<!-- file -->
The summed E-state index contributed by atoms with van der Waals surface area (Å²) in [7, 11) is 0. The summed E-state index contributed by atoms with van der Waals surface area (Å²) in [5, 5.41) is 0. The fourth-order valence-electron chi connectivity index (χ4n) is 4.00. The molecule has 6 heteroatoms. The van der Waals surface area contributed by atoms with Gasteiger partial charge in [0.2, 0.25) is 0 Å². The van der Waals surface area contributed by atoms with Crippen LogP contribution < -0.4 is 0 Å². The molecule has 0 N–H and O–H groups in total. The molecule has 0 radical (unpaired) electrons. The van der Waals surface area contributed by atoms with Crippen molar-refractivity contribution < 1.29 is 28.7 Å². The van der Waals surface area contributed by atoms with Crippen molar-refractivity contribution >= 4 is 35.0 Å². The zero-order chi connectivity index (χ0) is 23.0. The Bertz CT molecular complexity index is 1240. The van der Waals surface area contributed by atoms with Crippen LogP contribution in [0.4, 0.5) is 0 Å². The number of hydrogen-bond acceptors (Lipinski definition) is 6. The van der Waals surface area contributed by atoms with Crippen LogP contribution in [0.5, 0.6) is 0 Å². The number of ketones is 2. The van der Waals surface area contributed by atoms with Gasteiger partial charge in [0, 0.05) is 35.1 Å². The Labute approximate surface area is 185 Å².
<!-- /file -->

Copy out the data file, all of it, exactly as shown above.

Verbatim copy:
The summed E-state index contributed by atoms with van der Waals surface area (Å²) in [7, 11) is 0. The summed E-state index contributed by atoms with van der Waals surface area (Å²) in [5, 5.41) is 0. The fourth-order valence-electron chi connectivity index (χ4n) is 4.00. The molecule has 6 heteroatoms. The van der Waals surface area contributed by atoms with Gasteiger partial charge in [0.2, 0.25) is 0 Å². The van der Waals surface area contributed by atoms with Crippen LogP contribution < -0.4 is 0 Å². The molecule has 0 N–H and O–H groups in total. The molecule has 0 radical (unpaired) electrons. The van der Waals surface area contributed by atoms with Crippen molar-refractivity contribution < 1.29 is 28.7 Å². The van der Waals surface area contributed by atoms with Crippen molar-refractivity contribution >= 4 is 35.0 Å². The zero-order chi connectivity index (χ0) is 23.0. The Bertz CT molecular complexity index is 1240. The van der Waals surface area contributed by atoms with Crippen LogP contribution in [0.4, 0.5) is 0 Å². The number of hydrogen-bond acceptors (Lipinski definition) is 6. The van der Waals surface area contributed by atoms with Crippen LogP contribution in [0.5, 0.6) is 0 Å². The number of ketones is 2. The van der Waals surface area contributed by atoms with Gasteiger partial charge in [0, 0.05) is 35.1 Å². The Labute approximate surface area is 185 Å².